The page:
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Friday, 30 January 2015

Do we really love the classics or are we just being righteous?



When I first read Dickens I couldn't shake the thought that he was just so pretentious. His extensive descriptions and elite language made me sure of it. Turns out I was wrong, seen as contextually he was actually a bit of a commoner and his target audience was the working class. That told me.

Even so, prior to 2014 I couldn't understand the hype around so many of the classics. I thought the majority of the plots in the literary canon weren't enticing enough, just the cliché boy meets girl storyline. Oh how ignorant I was. It's actually surprising to me how many classics seem to challenge the structure of society when the assumed audience of this genre are so commonly the elite, the ones that benefit from the hierarchy that's under fire and who resist revolution.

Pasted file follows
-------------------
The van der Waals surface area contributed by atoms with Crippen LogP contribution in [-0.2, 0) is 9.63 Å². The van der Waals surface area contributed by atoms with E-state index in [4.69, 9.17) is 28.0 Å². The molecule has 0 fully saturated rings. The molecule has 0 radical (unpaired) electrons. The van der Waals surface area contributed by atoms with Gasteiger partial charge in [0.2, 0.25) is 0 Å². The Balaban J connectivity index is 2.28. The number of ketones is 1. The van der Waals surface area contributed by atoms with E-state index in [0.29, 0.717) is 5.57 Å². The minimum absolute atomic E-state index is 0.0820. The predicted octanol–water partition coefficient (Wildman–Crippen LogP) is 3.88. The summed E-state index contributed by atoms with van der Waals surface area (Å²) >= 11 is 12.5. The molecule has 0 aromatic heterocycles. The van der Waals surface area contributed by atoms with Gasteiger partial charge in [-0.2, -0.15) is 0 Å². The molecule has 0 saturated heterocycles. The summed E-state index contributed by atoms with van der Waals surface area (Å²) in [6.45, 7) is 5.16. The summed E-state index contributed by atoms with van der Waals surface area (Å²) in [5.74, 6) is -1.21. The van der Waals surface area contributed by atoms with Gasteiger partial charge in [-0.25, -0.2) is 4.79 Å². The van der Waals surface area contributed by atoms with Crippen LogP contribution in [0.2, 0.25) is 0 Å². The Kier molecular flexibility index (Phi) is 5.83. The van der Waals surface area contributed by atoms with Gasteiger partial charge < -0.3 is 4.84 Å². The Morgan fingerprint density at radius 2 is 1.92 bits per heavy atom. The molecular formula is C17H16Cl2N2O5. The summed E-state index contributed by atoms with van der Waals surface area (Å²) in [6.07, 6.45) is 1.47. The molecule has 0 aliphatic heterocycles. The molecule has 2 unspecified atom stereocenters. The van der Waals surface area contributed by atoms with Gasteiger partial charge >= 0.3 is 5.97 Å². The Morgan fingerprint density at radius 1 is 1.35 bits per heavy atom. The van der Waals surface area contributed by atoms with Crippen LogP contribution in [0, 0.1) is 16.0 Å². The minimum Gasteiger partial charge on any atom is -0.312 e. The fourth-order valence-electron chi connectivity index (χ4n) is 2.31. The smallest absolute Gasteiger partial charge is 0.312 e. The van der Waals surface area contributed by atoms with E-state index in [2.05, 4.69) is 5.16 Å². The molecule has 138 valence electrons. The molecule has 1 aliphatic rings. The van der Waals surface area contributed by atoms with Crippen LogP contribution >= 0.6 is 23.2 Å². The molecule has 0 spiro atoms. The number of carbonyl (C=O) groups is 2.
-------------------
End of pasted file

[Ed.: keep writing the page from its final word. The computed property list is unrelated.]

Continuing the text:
Whilst Shakespeare's metaphorical thinking is mind blowing and Orwell seems to be a psychic, it still begs the question of whether we respect the classics because of their literary greatness or because we are supposed to. It's ok to like Harry Potter but we can't put Rowling ahead of Austen because she's not good enough or because she hasn't stood the test of time?

The lack of ethnic representation in the canon clarifies my doubts on whether these books and authors really are the best of the best or whether they are purely a collection of works that the white elite have considered worthy of respect. I don't doubt the standard of writing for a minute but 'the best of the best' is always going to be a pair of boots that are too big to fill.